John Capobianco, head of Mr. Tory's campaign, acknowledged that Mr. Tory was surprised with the outcome. But he said the result is a strong enough endorsement for him to remain in the job.
"Having 66 per cent in a contest that was this divisive is very positive," he said.
Just before the results were announced, Mr. Tory huddled behind closed doors with family members and Bill Davis, a former premier of Ontario and his mentor. Mr. Tory was Mr. Davis's principal secretary back in the 1980s.
Before the voting got under way, Mr. Tory made a last-ditch appeal for support from delegates. He stressed in a speech that he has emerged wiser and stronger after spending the past four months taking stock.
He also urged delegates to put the election behind them, arguing that the party will have a much better chance of winning in 2011 with him as leader.
But he also acknowledged that this is not where the party was supposed to end up - deeply divided with many disgruntled members questioning his future as leader.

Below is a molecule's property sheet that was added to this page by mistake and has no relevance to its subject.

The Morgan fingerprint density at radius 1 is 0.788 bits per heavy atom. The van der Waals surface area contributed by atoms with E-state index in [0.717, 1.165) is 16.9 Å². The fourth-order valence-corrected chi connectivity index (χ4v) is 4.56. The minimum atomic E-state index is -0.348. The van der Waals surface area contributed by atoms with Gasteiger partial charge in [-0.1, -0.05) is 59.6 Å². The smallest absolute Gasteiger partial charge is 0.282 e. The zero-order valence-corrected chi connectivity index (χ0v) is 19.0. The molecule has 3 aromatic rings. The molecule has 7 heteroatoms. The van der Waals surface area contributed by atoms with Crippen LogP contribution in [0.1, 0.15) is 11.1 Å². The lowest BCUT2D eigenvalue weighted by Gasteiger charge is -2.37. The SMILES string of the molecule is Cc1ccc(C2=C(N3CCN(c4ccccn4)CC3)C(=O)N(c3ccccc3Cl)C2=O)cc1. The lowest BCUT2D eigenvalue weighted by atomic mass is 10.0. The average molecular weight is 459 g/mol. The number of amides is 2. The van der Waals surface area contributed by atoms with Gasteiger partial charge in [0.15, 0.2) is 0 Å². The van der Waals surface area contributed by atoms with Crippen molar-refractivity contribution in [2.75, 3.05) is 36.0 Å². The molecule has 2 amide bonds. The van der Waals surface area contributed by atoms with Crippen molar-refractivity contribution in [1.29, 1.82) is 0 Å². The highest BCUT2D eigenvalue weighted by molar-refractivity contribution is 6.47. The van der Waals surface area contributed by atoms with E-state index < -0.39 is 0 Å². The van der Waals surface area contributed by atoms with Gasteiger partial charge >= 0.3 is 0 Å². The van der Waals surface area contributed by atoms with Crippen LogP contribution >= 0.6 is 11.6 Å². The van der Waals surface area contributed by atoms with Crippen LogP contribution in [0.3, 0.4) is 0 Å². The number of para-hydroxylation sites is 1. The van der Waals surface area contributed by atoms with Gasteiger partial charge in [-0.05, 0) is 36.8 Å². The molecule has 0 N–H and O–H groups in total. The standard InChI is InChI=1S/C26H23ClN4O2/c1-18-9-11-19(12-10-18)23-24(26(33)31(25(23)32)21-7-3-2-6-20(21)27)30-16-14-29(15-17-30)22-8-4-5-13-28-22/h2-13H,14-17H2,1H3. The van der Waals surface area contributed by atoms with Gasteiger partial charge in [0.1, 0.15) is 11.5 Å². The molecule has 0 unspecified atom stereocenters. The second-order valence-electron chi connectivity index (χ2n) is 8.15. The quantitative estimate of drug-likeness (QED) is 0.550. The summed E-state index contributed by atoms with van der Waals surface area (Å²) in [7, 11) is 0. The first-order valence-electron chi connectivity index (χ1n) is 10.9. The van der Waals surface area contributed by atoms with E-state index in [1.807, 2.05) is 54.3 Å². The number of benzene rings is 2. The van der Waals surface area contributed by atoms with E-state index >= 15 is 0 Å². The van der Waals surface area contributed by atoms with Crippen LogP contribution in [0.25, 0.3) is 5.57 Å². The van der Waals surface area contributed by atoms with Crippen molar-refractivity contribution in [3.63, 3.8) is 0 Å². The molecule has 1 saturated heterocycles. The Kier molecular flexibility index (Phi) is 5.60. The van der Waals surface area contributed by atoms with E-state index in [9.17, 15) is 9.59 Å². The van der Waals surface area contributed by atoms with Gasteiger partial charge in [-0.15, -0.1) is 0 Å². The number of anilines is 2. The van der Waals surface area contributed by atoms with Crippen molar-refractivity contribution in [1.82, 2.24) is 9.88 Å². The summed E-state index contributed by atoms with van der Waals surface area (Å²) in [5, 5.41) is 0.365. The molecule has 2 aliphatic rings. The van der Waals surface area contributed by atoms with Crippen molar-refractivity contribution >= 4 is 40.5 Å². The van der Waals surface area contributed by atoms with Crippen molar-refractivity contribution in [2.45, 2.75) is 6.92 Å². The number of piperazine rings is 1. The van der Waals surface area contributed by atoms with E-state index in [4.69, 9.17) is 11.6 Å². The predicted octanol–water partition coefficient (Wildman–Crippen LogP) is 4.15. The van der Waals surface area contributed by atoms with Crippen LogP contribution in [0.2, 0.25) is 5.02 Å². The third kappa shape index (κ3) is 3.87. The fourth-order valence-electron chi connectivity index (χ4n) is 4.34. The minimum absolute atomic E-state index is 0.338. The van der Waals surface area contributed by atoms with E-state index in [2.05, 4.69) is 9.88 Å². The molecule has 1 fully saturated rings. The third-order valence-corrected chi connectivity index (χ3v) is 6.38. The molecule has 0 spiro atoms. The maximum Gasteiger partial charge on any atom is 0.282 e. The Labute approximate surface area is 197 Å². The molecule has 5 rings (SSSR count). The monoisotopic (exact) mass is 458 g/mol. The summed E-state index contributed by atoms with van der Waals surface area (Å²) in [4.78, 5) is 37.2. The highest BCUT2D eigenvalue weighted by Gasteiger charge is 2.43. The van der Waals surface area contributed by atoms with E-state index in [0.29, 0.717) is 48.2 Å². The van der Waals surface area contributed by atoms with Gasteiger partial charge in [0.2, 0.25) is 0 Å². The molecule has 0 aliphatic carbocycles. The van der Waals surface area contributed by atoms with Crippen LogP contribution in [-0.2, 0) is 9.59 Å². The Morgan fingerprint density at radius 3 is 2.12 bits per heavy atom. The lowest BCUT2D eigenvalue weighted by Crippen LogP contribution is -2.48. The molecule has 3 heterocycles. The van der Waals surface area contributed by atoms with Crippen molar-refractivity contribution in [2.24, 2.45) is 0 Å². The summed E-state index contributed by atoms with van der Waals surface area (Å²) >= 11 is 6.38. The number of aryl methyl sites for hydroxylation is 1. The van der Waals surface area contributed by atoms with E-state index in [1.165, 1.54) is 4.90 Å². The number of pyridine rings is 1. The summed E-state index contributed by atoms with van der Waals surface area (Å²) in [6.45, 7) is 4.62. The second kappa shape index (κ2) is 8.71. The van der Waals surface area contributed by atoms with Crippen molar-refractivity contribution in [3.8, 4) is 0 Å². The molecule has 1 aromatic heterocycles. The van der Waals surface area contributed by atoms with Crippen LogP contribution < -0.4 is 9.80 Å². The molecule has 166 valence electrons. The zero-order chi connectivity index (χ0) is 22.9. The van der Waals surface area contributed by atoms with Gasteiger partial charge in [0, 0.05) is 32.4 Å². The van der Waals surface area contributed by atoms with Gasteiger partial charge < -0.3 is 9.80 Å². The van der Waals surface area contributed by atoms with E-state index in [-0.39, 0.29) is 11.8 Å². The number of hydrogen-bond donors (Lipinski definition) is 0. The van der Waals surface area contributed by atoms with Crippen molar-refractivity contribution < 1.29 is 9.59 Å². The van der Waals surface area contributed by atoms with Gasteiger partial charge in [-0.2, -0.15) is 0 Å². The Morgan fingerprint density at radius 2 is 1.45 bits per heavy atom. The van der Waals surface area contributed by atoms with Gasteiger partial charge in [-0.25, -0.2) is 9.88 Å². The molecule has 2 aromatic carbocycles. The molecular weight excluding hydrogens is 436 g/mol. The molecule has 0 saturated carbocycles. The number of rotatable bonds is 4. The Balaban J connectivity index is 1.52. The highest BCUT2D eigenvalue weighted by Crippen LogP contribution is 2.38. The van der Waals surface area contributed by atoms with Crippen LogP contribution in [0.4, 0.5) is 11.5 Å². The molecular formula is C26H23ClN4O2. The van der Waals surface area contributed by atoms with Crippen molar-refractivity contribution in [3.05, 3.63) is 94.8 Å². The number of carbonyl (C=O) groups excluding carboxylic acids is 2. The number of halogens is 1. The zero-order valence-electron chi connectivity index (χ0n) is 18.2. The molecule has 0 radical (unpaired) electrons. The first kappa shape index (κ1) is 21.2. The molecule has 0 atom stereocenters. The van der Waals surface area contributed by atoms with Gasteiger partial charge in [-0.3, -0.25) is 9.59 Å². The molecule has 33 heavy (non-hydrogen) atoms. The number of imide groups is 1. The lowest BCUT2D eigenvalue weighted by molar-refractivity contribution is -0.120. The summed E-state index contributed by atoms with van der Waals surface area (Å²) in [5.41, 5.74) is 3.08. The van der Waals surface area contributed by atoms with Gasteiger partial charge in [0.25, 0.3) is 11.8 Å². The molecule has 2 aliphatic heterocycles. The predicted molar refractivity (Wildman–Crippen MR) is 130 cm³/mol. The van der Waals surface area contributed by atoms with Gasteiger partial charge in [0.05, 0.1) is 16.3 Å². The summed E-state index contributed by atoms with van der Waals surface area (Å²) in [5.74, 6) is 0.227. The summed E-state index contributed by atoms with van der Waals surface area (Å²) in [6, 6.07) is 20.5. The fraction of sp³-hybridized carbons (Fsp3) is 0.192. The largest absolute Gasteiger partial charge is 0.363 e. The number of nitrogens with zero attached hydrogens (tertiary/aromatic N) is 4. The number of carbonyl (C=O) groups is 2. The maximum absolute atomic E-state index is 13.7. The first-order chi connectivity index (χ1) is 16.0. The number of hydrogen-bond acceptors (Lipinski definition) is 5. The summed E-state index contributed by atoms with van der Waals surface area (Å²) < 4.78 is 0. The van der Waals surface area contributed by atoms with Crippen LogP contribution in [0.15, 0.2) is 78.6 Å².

"I let our caucus and party down and most of all, I let the people of Ontario down," he said in the speech. "For that, I am sorry. But more than that, you have my solemn promise that it won't happen again."
Mr. Tory also tacitly admitted that he steered the party too far to the left, alienating many traditional supporters in the process, and not doing enough to differentiate the Progressive Conservatives from the governing Liberals.
'We'll have a platform which provides a clear, concise conservative alternative to the Liberals, not an echo," he said.
But he also said he does not intend to ignore society's most vulnerable citizens.
"Conservatism and compassion are not mutually exclusive," he said. "In fact, they go hand in hand."
Federal Finance Minister Jim Flaherty was rumoured to have voted in favour of a leadership review. He was a cabinet minister under the former Progressive Conservative government in Ontario before he made the jump to federal politics. He also twice ran unsuccessfully for the leadership of the provincial Tories.